or watch us talk about it here …
Our collaborative quilt square was inspired by our connection with the GO_GN Global OER Graduate Network . Kathy and I met online though the GO_GN network at a webinar. We got on really well during that webinar and decided to collaborate together. So far we have now collaborated twice, once on this quilt square and we also have had a submission accepted for the #OER20 Conference Care in Openness‘.
Our Quilt Square
We both brainstormed some ideas on what we wanted to do and decided to connect our Quilt Square with the session that we are running at #OER20 ‘The Global Heart of Go-GN’. Our abstract for that session can be seen here. To reflect the connection of the two aspects, our title for the quilt square has become simply ‘ Visualising the Global Heart of Go-Gn’ as we believe this represents both our love of the community and speaks to the many links and connections across time and space that we have encountered during our collaborations.
What We Did
Kathy very generously provided a vintage quilt square which was made by her grandma. Kathy sent the quilt square by post from the USA all the way across the water to Wales, UK. We worked together to decide on a theme and how we could repurpose the square for our contribution. We settled on the image of a penguin, the symbol of the GO_GN community. I decided to hand draw and stitch the penguin, the hashtag #GO_GN and the word ‘Together’ , as this draws on our motto for the community ‘Tuko Pamoja’ which is Kiswahili for ‘We are together’.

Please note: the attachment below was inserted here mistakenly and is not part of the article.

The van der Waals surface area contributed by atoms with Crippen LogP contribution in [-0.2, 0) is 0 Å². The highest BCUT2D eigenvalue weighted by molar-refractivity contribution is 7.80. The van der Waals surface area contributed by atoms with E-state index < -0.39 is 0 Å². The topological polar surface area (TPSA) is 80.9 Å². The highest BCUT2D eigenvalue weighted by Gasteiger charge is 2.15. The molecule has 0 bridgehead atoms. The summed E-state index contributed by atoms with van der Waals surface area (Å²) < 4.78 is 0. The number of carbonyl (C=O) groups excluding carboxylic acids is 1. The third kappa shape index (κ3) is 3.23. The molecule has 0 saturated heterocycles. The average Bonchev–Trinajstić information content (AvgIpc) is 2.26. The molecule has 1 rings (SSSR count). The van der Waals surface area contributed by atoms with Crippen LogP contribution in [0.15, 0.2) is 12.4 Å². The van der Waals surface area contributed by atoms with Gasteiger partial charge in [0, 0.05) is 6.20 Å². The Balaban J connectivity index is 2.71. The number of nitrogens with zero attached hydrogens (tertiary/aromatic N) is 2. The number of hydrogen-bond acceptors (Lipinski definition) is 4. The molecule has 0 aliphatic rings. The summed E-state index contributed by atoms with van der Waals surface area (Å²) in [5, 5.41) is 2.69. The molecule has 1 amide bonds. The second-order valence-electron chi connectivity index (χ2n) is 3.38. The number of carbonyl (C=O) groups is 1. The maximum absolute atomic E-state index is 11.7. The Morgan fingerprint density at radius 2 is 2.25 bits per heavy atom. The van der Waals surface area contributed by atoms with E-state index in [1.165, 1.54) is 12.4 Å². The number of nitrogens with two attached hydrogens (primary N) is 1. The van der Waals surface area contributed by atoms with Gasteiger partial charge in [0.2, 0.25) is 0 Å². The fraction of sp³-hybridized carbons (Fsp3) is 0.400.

As a complete novice, I was quite worried about the look of my stitching, especially compared to some of the other amazing contributions but I am pleased with the outcome for a first time effort. I was also scared about making a mess of Kathy’s grandma’s lovely quilt square so I used additional fabric to embroider the penguin and wording onto stitching just in case !
We wanted to somehow bring our story to life from within the Quilt. So we decided to recorded a video and upload it to Flipgrid . This allowed me to generate a QR Code using the Flipgrid Augmented Reality function. I just love this function and think that it has so much potential for learning and teaching.
If you download the Flipgrid App and scan the QR Code it makes the video pop out from within the quilt square but you can still see the physical artefact of what you are looking at via the clever Flipgrid Augmented Reality function.
You can also just scan the QR Code with a normal QR Code reader without using the app and get taken to the Flipgrid Website to watch the video there.
As I was concerned about the QR Code going over the edge of the square and making it difficult for sewing the quilt together I decided to attach it with a ‘dangly’ ribbon. Eagle eyed people may spot that the Flipgrid wording is inverted – this is because I transferred the image from paper to fabric and it flipped it around. I didn’t have enough time to redo it so it is there in all it’s glory ( and as Kathy says it makes it fun and whimsical ! )
The Material for the Quilt Square
Linking across time and spaces to create a collaborative quilt square for #FemEdTechQuilt
Kathy’s grandma’s name was Beulah Sumner. This is her story in Kathy’s words. This photo was taken in the 1920’s.
“She was born on a farm, and she was raised by her father and brothers as her mother died when she was very young. After 8th grade, her father said ‘that’s all the education you need’ and my Grandma said ‘no it isn’t’. She left the farm and went into Independence (a small town nearby) and got a job with a family, caring for their kids, cooking and keeping house so she could continue her education. She ended up completing two years of community college.